François-Marius Granet began his artistic education at an early age, entering the studio of an unknown landscape painter in Aix. He enrolled at the towns' free drawing academy in 1771, where he came under the guidance of Jean-Antoine Constantin. In the same year he met Comte Auguste de Forbin, an aristocrat two years his junior, who became a lifelong friend and patron. Supported by Forbin's mother, the two men journeyed to Paris (circa 1794) and then to Rome in 1802; although this trip only lasted a few months Granet and Forbin returned to Rome in 1803, and visited Southern Italy off and on until 1824 when Granet returned permanently to France. The strength of his reputation in Paris grew; his work at the Salon was acclaimed by the critics, and patrons vied for his work. In 1826 Forbin, now the director of the royal museum, appointed him a curator of the Louvre, and four years later King Louis-Philippe installed him in the Institut of France, charged with organizing a museum of French history at Versailles.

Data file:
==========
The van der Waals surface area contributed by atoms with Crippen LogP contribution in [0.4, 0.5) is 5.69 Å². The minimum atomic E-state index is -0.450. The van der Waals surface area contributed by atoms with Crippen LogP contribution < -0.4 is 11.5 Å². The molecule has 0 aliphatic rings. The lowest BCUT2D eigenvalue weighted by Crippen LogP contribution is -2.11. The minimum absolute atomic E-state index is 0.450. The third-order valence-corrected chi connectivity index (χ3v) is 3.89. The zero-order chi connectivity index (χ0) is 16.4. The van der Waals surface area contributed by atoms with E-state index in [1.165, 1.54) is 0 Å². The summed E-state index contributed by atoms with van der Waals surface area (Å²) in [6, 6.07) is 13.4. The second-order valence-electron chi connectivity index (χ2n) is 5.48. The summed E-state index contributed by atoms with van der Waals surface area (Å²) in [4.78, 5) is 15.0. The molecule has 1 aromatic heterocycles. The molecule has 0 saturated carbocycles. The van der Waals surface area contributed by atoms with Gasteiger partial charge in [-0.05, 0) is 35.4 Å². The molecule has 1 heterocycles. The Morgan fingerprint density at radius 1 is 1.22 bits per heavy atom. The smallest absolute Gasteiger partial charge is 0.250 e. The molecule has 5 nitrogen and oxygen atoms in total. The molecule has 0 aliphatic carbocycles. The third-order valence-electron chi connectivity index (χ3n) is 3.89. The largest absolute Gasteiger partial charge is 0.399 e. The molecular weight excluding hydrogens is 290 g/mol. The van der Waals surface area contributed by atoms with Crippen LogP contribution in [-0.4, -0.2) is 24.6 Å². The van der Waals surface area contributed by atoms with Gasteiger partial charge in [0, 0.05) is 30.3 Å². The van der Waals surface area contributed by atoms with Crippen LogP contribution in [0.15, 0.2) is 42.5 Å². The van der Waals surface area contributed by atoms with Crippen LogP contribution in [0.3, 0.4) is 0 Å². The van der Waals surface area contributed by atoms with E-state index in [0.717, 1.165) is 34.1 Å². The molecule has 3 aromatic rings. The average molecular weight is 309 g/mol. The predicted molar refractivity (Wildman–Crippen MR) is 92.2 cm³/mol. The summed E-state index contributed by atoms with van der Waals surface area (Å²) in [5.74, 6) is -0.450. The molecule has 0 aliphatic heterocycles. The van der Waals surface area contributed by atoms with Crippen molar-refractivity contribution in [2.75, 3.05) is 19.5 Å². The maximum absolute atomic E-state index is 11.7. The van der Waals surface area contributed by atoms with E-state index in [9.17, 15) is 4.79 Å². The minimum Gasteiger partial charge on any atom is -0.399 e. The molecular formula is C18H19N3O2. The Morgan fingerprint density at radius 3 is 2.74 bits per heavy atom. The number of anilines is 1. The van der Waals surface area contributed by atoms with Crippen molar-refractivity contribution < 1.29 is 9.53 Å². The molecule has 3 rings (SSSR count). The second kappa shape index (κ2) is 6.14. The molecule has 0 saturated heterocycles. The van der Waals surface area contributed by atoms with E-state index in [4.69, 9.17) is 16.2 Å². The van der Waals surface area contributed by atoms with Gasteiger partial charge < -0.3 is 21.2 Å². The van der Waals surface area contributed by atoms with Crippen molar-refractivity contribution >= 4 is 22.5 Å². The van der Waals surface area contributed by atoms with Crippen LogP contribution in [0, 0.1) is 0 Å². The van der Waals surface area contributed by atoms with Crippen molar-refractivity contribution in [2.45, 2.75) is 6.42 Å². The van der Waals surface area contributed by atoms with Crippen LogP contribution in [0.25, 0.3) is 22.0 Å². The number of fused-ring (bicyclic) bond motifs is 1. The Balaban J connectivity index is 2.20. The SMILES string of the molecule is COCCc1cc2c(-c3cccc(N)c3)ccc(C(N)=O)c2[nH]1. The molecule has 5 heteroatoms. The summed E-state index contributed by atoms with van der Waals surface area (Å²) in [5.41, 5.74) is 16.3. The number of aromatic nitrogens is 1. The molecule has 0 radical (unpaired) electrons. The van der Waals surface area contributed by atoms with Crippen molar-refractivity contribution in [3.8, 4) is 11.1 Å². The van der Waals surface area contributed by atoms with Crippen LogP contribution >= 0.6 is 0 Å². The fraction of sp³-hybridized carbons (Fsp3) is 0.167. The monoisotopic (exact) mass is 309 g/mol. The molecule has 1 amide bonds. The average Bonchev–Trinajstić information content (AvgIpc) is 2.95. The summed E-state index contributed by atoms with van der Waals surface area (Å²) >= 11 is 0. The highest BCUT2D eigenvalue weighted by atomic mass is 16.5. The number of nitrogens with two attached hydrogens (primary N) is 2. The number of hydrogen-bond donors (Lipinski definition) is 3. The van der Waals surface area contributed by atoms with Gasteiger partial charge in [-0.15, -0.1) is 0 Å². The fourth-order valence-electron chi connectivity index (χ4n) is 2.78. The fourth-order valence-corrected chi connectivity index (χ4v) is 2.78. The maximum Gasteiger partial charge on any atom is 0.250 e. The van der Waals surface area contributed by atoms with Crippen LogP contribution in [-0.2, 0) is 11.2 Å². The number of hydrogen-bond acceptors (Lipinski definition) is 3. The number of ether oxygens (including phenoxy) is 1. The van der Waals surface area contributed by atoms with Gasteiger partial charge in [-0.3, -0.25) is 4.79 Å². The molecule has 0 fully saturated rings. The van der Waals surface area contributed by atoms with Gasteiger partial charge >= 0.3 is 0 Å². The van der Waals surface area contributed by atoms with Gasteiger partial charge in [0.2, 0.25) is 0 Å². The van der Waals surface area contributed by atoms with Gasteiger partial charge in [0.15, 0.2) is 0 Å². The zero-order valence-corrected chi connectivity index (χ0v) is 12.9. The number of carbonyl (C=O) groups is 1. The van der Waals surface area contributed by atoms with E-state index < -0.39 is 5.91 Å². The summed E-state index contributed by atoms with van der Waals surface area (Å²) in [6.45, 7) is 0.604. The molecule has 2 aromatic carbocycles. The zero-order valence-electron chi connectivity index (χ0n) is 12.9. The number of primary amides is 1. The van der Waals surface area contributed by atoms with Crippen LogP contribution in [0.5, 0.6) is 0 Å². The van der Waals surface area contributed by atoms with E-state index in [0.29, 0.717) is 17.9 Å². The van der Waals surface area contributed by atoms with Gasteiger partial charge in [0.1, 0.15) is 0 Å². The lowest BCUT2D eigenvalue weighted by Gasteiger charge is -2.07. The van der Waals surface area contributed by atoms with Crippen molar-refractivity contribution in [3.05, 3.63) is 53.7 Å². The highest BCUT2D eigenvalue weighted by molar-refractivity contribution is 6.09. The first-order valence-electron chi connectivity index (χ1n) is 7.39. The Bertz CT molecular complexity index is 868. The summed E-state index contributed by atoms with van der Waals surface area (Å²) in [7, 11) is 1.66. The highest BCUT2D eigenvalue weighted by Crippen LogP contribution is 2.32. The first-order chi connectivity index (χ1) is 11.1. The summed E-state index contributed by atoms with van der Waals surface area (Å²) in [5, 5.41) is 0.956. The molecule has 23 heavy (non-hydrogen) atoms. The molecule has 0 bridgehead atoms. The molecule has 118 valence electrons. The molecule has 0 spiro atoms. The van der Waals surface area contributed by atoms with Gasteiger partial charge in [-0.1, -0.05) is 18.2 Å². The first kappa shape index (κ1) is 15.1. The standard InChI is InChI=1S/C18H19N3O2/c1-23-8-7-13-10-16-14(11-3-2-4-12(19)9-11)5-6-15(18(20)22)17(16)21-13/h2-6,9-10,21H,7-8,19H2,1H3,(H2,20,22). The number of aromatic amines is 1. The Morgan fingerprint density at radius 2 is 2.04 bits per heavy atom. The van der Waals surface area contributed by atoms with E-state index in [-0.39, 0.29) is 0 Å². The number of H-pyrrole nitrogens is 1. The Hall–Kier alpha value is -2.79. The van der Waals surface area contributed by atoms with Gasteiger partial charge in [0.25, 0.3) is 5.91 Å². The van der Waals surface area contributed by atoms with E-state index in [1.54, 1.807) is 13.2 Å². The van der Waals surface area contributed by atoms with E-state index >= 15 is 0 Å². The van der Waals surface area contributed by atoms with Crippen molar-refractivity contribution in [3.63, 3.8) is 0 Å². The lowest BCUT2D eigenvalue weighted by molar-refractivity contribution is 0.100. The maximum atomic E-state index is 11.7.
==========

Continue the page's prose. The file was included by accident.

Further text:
Although his corpus of Italian oil studies is among the most extensive of any French landscape painter, the number of studies by him of the French countryside which, like the present work, reveal his devotion to nature, are more rare. All are characterized by an appreciation and understanding of the play of light and shade, and are enlivened with energetic brush strokes which he used to evoke atmospheric effects in a fresh and immediate way.
We are grateful to Mr. Bernard Terlay, Librarian, Musée Granet, Aix-en-Provence, for identifying the location of the present view. He dates the painting to circa 1805, when Granet is known to have visited Jean-Antoine Constantin in Digne, and notes a drawing by Constantin of the same view (fig. 1).